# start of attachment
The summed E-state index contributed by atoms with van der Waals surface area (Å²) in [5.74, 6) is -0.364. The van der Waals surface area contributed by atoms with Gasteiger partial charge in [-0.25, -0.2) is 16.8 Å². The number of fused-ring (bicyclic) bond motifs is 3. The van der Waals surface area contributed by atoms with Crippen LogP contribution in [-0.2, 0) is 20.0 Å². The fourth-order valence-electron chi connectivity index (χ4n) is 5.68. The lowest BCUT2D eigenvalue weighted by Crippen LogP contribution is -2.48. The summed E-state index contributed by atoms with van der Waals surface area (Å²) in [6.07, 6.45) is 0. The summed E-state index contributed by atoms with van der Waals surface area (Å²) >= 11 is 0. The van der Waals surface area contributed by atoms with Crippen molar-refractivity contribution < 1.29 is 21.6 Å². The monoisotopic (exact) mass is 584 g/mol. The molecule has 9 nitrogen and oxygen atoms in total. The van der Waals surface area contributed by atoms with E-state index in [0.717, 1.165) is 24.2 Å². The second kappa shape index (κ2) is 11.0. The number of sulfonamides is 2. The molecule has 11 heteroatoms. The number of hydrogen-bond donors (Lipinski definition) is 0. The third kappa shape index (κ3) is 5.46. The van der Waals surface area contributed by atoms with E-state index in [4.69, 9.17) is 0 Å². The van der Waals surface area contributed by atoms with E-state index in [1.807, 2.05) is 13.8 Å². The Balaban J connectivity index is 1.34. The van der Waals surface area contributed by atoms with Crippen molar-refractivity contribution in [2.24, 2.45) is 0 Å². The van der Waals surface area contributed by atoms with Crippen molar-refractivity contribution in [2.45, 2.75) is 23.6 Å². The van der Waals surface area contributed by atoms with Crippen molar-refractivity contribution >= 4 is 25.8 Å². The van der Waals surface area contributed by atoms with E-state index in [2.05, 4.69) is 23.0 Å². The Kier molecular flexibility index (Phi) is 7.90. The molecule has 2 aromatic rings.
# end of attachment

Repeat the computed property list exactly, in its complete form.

The summed E-state index contributed by atoms with van der Waals surface area (Å²) in [5.74, 6) is -0.364. The van der Waals surface area contributed by atoms with Gasteiger partial charge in [-0.25, -0.2) is 16.8 Å². The number of fused-ring (bicyclic) bond motifs is 3. The van der Waals surface area contributed by atoms with Crippen LogP contribution in [-0.2, 0) is 20.0 Å². The fourth-order valence-electron chi connectivity index (χ4n) is 5.68. The lowest BCUT2D eigenvalue weighted by Crippen LogP contribution is -2.48. The summed E-state index contributed by atoms with van der Waals surface area (Å²) in [6.07, 6.45) is 0. The summed E-state index contributed by atoms with van der Waals surface area (Å²) >= 11 is 0. The van der Waals surface area contributed by atoms with Crippen molar-refractivity contribution < 1.29 is 21.6 Å². The monoisotopic (exact) mass is 584 g/mol. The molecule has 9 nitrogen and oxygen atoms in total. The van der Waals surface area contributed by atoms with E-state index in [0.717, 1.165) is 24.2 Å². The second kappa shape index (κ2) is 11.0. The number of sulfonamides is 2. The molecule has 11 heteroatoms. The number of hydrogen-bond donors (Lipinski definition) is 0. The third kappa shape index (κ3) is 5.46. The van der Waals surface area contributed by atoms with E-state index in [4.69, 9.17) is 0 Å². The van der Waals surface area contributed by atoms with E-state index in [1.807, 2.05) is 13.8 Å². The Balaban J connectivity index is 1.34. The van der Waals surface area contributed by atoms with Crippen molar-refractivity contribution in [2.24, 2.45) is 0 Å². The van der Waals surface area contributed by atoms with Crippen molar-refractivity contribution in [2.45, 2.75) is 23.6 Å². The van der Waals surface area contributed by atoms with Crippen molar-refractivity contribution >= 4 is 25.8 Å². The van der Waals surface area contributed by atoms with E-state index in [2.05, 4.69) is 23.0 Å². The Kier molecular flexibility index (Phi) is 7.90. The molecule has 2 aromatic rings.